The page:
How To: Find Success in Law School
November 13, 2014
Ok. I admit it…I came to law school as an older student. So, sue me…wait, that was probably not the right choice of words. When I came to TJSL I thought, like most, that I knew what I was getting into and that I had mentally prepared for the rigors of the “1L of a year.” (By Professor Leah Christensen, if you are wondering).
When I came to law school and, frankly, didn’t do well the first year. I was somewhat blindsided by the amount of work and the speed at which we work. Now, I am used to it and even good at it.
So, what does a guy who is down on the entire law school experience do to make himself stay in the game? If you’re like me, consider this your “how to” article of the month and listen up. I did three specific things:
1. Get an Internship. I met my boss, friend, and mentor at a Criminal Law Fellows forum when he was giving a talk on the type of law he practices. I was struck by how frank he was about his law school education and his honesty and truthfulness. He sounded like he actually cared about law students as colleagues. We were more than just an audience to him. So, I went up to him after and gave him my card. We chatted a few times, and he offered me a job in his firm as a law clerk. Nothing has been better for my psyche than working in the field. Practice is much different than what we endure in law school. It is much more organic, collaborative, and interesting than the endless reading, outlining, and studying we get at school.
2. Find Your Niche. I found something I enjoy and that I am good at. I love to give oral arguments. No, really, I love it. If I could be in court for the rest of my career, I would. I am also good at it. I had a fair amount of experience with public speaking before law school, which helped, but I have really expanded my ability and skills in this area. I also found that my first real law school success was in an oral argument class. This was the next great boost to my confidence. The point of finding something you enjoy, and are also good at, lies within allowing yourself to be good at something. I was, obviously, not good at taking essay examinations. Then, I took an oral argument class and was embarrassed by what the professor had to say after each time I argued. I did, however, hear the things he had to say and took them to heart. He had a ton of really important experience and was praising my performance. Now, I try to take at least one oral argument class per semester, if I can. It’s my way of having a splash of good in between all the bad (so to speak).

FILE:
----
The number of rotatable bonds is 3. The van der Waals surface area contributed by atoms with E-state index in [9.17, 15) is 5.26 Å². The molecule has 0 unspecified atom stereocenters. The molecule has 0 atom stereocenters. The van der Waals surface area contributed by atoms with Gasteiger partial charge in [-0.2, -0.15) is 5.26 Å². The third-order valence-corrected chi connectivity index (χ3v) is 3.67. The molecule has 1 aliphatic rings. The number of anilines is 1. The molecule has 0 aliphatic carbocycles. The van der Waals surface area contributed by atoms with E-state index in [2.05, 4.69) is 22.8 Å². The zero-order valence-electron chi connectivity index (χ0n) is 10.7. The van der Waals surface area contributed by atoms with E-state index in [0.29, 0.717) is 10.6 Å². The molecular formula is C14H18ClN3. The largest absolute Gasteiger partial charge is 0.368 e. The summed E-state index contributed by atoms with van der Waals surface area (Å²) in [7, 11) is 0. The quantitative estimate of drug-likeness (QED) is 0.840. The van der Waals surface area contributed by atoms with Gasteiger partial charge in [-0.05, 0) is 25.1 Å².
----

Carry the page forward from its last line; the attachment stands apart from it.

3. Meet colleagues in the field, befriend them, and develop professional relationships. Doing this, allowed me to gain valuable perspective on what life in the law will be like after school and the bar. This perspective is great for me because I know that the job will be difficult and challenging, but equally as rewarding and valuable to the success in my future. It’s true that law school can be viewed by some as a three year hazing to get into the bar, and meeting people in the industry, on top of all that we do, can be daunting for some, and intimidating for others. However, I truly feel that making these friendships has really helped me see that my life after law school will be different from the life I live while in law school. It gives me hope and rejuvenates my faith that I am in the right place.
These three things were the keys that kept me here. Well, honestly, it was also my wife reminding me that we left our careers, rented our house, and couldn’t go back, so I had no choice but to move forward. But it was, mostly, these three things that made me find my pace at law school after a jarring beginning, and looking forward to a very stressful second year of school while being on academic probation.
Listen, the things we do are undoubtedly hard. We will all agree on that. My point here is, find what will make you take on the challenge and stay in the game that we call law school –and conquer it every day. There is no substitute for your motivation being extraordinary and your drive to succeed being high. The process all comes down to you versus you.